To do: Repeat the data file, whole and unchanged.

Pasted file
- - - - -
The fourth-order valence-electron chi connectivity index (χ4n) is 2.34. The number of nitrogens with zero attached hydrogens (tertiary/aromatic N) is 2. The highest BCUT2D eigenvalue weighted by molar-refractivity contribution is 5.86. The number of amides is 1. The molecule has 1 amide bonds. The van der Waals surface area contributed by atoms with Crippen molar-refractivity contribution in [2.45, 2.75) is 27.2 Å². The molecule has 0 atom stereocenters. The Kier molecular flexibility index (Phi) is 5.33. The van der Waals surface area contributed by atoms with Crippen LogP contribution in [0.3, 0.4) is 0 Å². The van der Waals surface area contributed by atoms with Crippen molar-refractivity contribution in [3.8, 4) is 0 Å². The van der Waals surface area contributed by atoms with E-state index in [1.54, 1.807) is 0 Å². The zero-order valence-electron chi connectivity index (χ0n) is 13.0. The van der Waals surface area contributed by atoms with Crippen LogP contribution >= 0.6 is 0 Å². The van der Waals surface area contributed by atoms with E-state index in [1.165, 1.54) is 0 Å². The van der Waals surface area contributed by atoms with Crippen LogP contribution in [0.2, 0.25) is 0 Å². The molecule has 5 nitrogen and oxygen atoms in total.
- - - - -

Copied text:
The fourth-order valence-electron chi connectivity index (χ4n) is 2.34. The number of nitrogens with zero attached hydrogens (tertiary/aromatic N) is 2. The highest BCUT2D eigenvalue weighted by molar-refractivity contribution is 5.86. The number of amides is 1. The molecule has 1 amide bonds. The van der Waals surface area contributed by atoms with Crippen molar-refractivity contribution in [2.45, 2.75) is 27.2 Å². The molecule has 0 atom stereocenters. The Kier molecular flexibility index (Phi) is 5.33. The van der Waals surface area contributed by atoms with Crippen LogP contribution in [0.3, 0.4) is 0 Å². The van der Waals surface area contributed by atoms with Crippen molar-refractivity contribution in [3.8, 4) is 0 Å². The van der Waals surface area contributed by atoms with E-state index in [1.54, 1.807) is 0 Å². The zero-order valence-electron chi connectivity index (χ0n) is 13.0. The van der Waals surface area contributed by atoms with Crippen LogP contribution >= 0.6 is 0 Å². The van der Waals surface area contributed by atoms with E-state index in [1.165, 1.54) is 0 Å². The van der Waals surface area contributed by atoms with Crippen LogP contribution in [0.2, 0.25) is 0 Å². The molecule has 5 nitrogen and oxygen atoms in total.